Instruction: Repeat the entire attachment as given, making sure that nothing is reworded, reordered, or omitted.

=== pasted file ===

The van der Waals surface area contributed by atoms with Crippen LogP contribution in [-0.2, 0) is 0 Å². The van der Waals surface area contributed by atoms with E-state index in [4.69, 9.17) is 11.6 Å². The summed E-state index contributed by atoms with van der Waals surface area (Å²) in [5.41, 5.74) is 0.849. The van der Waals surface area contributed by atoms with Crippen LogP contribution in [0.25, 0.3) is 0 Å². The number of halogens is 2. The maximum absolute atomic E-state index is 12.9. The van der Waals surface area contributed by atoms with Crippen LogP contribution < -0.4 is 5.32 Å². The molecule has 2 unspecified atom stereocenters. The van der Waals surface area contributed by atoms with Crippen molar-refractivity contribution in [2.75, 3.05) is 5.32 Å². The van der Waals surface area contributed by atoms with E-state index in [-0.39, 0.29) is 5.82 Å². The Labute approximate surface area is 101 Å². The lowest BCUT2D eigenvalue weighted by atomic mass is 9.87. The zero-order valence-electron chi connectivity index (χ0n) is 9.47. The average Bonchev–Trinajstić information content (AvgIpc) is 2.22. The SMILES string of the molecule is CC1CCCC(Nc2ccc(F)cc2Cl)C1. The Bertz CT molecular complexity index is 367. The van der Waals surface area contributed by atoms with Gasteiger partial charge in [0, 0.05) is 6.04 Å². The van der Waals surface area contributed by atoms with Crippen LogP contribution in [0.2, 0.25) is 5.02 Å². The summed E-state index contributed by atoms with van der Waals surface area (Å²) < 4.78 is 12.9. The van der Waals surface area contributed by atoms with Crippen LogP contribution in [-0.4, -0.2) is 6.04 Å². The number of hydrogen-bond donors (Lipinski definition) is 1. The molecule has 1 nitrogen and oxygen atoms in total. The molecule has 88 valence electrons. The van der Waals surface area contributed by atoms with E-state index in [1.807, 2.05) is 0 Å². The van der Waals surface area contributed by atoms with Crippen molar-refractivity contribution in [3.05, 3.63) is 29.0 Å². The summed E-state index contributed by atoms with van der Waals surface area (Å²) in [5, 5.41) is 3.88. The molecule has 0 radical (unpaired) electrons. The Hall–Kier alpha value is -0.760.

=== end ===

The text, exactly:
The van der Waals surface area contributed by atoms with Crippen LogP contribution in [-0.2, 0) is 0 Å². The van der Waals surface area contributed by atoms with E-state index in [4.69, 9.17) is 11.6 Å². The summed E-state index contributed by atoms with van der Waals surface area (Å²) in [5.41, 5.74) is 0.849. The van der Waals surface area contributed by atoms with Crippen LogP contribution in [0.25, 0.3) is 0 Å². The number of halogens is 2. The maximum absolute atomic E-state index is 12.9. The van der Waals surface area contributed by atoms with Crippen LogP contribution < -0.4 is 5.32 Å². The molecule has 2 unspecified atom stereocenters. The van der Waals surface area contributed by atoms with Crippen molar-refractivity contribution in [2.75, 3.05) is 5.32 Å². The van der Waals surface area contributed by atoms with E-state index in [-0.39, 0.29) is 5.82 Å². The Labute approximate surface area is 101 Å². The lowest BCUT2D eigenvalue weighted by atomic mass is 9.87. The zero-order valence-electron chi connectivity index (χ0n) is 9.47. The average Bonchev–Trinajstić information content (AvgIpc) is 2.22. The SMILES string of the molecule is CC1CCCC(Nc2ccc(F)cc2Cl)C1. The Bertz CT molecular complexity index is 367. The van der Waals surface area contributed by atoms with Gasteiger partial charge in [0, 0.05) is 6.04 Å². The van der Waals surface area contributed by atoms with Crippen LogP contribution in [0.2, 0.25) is 5.02 Å². The summed E-state index contributed by atoms with van der Waals surface area (Å²) < 4.78 is 12.9. The van der Waals surface area contributed by atoms with Crippen LogP contribution in [-0.4, -0.2) is 6.04 Å². The number of hydrogen-bond donors (Lipinski definition) is 1. The molecule has 1 nitrogen and oxygen atoms in total. The molecule has 88 valence electrons. The van der Waals surface area contributed by atoms with E-state index in [1.807, 2.05) is 0 Å². The van der Waals surface area contributed by atoms with Crippen molar-refractivity contribution in [3.05, 3.63) is 29.0 Å². The summed E-state index contributed by atoms with van der Waals surface area (Å²) in [5, 5.41) is 3.88. The molecule has 0 radical (unpaired) electrons. The Hall–Kier alpha value is -0.760.